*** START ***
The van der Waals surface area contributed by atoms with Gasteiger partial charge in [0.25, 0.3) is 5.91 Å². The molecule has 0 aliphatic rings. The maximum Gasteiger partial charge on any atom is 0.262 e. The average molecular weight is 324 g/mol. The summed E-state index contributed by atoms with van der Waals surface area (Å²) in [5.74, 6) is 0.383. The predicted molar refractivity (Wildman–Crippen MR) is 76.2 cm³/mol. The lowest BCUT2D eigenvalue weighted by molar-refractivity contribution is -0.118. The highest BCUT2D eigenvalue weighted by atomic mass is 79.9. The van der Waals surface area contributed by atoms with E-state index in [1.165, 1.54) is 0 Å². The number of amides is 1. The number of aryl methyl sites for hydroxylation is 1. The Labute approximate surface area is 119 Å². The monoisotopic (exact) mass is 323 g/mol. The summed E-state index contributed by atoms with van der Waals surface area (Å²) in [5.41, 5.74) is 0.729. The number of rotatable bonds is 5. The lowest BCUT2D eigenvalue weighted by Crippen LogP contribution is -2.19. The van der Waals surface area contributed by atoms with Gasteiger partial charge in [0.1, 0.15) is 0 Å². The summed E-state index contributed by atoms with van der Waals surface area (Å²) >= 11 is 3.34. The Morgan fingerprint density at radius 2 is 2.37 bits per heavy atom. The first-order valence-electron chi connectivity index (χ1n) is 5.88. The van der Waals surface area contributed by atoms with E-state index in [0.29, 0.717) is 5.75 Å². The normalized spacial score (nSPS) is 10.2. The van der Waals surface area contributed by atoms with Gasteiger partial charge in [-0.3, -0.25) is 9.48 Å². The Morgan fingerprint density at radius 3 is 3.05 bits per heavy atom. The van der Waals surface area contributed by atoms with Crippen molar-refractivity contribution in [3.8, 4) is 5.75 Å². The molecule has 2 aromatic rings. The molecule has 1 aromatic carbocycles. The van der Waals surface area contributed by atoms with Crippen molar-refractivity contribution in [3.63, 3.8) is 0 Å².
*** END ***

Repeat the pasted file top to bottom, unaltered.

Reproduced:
The van der Waals surface area contributed by atoms with Gasteiger partial charge in [0.25, 0.3) is 5.91 Å². The molecule has 0 aliphatic rings. The maximum Gasteiger partial charge on any atom is 0.262 e. The average molecular weight is 324 g/mol. The summed E-state index contributed by atoms with van der Waals surface area (Å²) in [5.74, 6) is 0.383. The predicted molar refractivity (Wildman–Crippen MR) is 76.2 cm³/mol. The lowest BCUT2D eigenvalue weighted by molar-refractivity contribution is -0.118. The highest BCUT2D eigenvalue weighted by atomic mass is 79.9. The van der Waals surface area contributed by atoms with E-state index in [1.165, 1.54) is 0 Å². The number of amides is 1. The number of aryl methyl sites for hydroxylation is 1. The Labute approximate surface area is 119 Å². The monoisotopic (exact) mass is 323 g/mol. The summed E-state index contributed by atoms with van der Waals surface area (Å²) in [5.41, 5.74) is 0.729. The number of rotatable bonds is 5. The lowest BCUT2D eigenvalue weighted by Crippen LogP contribution is -2.19. The van der Waals surface area contributed by atoms with Gasteiger partial charge in [0.1, 0.15) is 0 Å². The summed E-state index contributed by atoms with van der Waals surface area (Å²) >= 11 is 3.34. The Morgan fingerprint density at radius 2 is 2.37 bits per heavy atom. The first-order valence-electron chi connectivity index (χ1n) is 5.88. The van der Waals surface area contributed by atoms with E-state index in [0.29, 0.717) is 5.75 Å². The normalized spacial score (nSPS) is 10.2. The van der Waals surface area contributed by atoms with Gasteiger partial charge in [-0.3, -0.25) is 9.48 Å². The Morgan fingerprint density at radius 3 is 3.05 bits per heavy atom. The van der Waals surface area contributed by atoms with Crippen molar-refractivity contribution in [3.8, 4) is 5.75 Å². The molecule has 2 aromatic rings. The molecule has 1 aromatic carbocycles. The van der Waals surface area contributed by atoms with Crippen molar-refractivity contribution in [3.63, 3.8) is 0 Å².